RSL Lifecare Museum
5 MAY 2015
By Meghan Ellis + Dominic King
The last time I visited Narrabeen Village was in 2013, a first year Masters student being exposed to my first conservation-in-the-field volunteer experience. Working in the old museum, a concrete room with fluorescent lighting and no windows (but not without charm), I recall now a comment from one of the supervisors present. She said that the residents of the village visit the museum not to view the objects, but to re-live memories. The dim lighting, the dust, the cluttered displays - none of it mattered when a collection so unique and interesting could be explored, touched and lived through.
The new museum is clean, sparkling, with a library, sliding drawers of artefacts and bespoke lighting to highlight this wonderful collection. The repurposed dining hall now is fitted out with museum standard showcases highlighting key pieces of the collection donated by residents, alongside items bought from auction and loaned from other institutions in Australia. Where the old museum was perhaps difficult to walk through (let alone maneuver in a wheelchair), the new building has wide hallways, slick text labels with large font and extended opening hours.
As students, our job in this crucial last stage of installation was to provide the finishing touches for displays. With the deadline of a very special day at the Village – the 100 year centenary of Anzac – and three-quarter-finished display cases, the pressure was on to create a polished-looking and sustainable display for the museum committee members and volunteers to show off. Mounts for works on paper, photographs and framed objects were constructed to be removed in the future if displays needed change. Object mounts, and mounts for textiles (including over 80 tally bands) were individually crafted using conservation-grade materials and techniques. Mannequins were dressed; model airplanes, flags and parachutes were expertly mounted into the ceiling.
Aside from the vicious storms that ravaged most of the south-east coast of New South Wales during our stay and caused the ceiling to collapse in our accommodation, spirits were high and the team worked long hours happily. An overwhelming moment for me was opening the doors to residents, particularly one resident who I had the pleasure of meeting during my stay. 99 year old Una Keast (she turns 100 this year in August) is a celebrated member of the Village and has donated many objects to the museum collection over the years. Visiting Una to accept her donation of a framed photograph of the signing of the treaty at Morotai and hearing her account of that day, and of her experience as a nurse in multiple conflicts was a special encounter. It left me with a keen sense of why we were doing what we were doing and how important this museum is for the residents. While the dust is gone, the significance of the collection is certainly not, and I feel privileged to have played a small part in this project.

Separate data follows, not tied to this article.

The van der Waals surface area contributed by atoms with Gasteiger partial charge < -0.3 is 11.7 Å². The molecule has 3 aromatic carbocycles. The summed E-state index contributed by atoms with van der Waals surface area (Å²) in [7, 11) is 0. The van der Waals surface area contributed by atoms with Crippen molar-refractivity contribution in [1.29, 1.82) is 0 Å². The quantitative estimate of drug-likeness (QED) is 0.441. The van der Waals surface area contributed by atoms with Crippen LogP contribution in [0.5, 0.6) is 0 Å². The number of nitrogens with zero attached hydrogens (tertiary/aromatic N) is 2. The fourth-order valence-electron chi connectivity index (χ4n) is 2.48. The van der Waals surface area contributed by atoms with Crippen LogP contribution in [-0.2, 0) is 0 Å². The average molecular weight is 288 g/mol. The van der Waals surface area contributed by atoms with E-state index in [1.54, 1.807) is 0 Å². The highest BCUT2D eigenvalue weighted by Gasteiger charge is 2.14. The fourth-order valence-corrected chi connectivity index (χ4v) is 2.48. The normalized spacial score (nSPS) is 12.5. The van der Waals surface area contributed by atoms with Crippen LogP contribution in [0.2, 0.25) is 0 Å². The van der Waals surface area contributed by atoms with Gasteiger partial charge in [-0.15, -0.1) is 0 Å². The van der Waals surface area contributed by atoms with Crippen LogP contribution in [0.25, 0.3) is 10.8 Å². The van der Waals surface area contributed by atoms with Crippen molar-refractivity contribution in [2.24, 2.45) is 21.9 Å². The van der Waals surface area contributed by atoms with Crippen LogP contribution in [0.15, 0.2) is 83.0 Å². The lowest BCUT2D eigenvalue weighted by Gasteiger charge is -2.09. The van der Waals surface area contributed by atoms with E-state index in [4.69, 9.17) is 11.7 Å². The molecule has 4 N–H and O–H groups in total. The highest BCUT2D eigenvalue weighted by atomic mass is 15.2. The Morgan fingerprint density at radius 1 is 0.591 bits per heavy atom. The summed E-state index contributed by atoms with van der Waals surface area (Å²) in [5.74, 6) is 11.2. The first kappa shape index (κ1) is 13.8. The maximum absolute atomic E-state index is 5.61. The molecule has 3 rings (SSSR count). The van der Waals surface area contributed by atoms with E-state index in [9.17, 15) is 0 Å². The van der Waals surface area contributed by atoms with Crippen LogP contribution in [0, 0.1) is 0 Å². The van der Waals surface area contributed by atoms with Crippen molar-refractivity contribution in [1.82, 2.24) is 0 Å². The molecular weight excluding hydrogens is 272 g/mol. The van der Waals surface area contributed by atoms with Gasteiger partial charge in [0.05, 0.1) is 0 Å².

Having just completed the second treatment intensive at CCMC, it was very rewarding to see many of the objects that had been treated by students in Melbourne returned to the museum and the residents. I was fortunate enough to see a photograph I had worked on as a major assessment piece travel from my bench in Melbourne to its showcase in Sydney. To finish treatment on an object and then mount it in its permanent display was a feeling of accomplishment only surpassed by watching the residents of the village interact with it.
However, the realities of treating and installing objects at the new RSL Lifecare museum was a very different approach to what many of us students were used to. Working for many hours on single objects was not feasible when working with a collection of significant scope, and a hard ANZAC day deadline. One example springs to mind as being particularly frustrating: a large framed photograph (of the victory parade down Swanston Street in 1919) had to be taken apart and cleaned. Meg and I carefully removed the brittle and acidic mount from the old frame and cleaned the mould off the glass, the surface dirt and grime off the photograph, and cleaned the wooden frame before reassembling the package, drilling in new d-rings for hanging, and placing it on the wall. This photograph could just as easily have been a student’s 40-plus hour treatment back in Melbourne, but it needed to be in the exhibition in time for the opening.
I’m sure this photograph will have a full conservation treatment in time, but for now is an example of doing the bare minimum from a conservation perspective when met with the real-world circumstances of an exhibition installation. Despite the cataclysmic weather in NSW, the trip was a hugely positive experience and none of the team were overcome by the circumstances.
Many thanks are due to Sophie Lewincamp, the co-ordinator of the Narrabeen RSL Lifecare – University of Melbourne project, to Felicity Strong and Lisa Yeats, our supervisors and dedicated members of the project, to Bob Courtney and Jordi Casasayas, and to the other team members from stage 19 – Jemima Cowey, Kendrie Richardson and Margot Murray.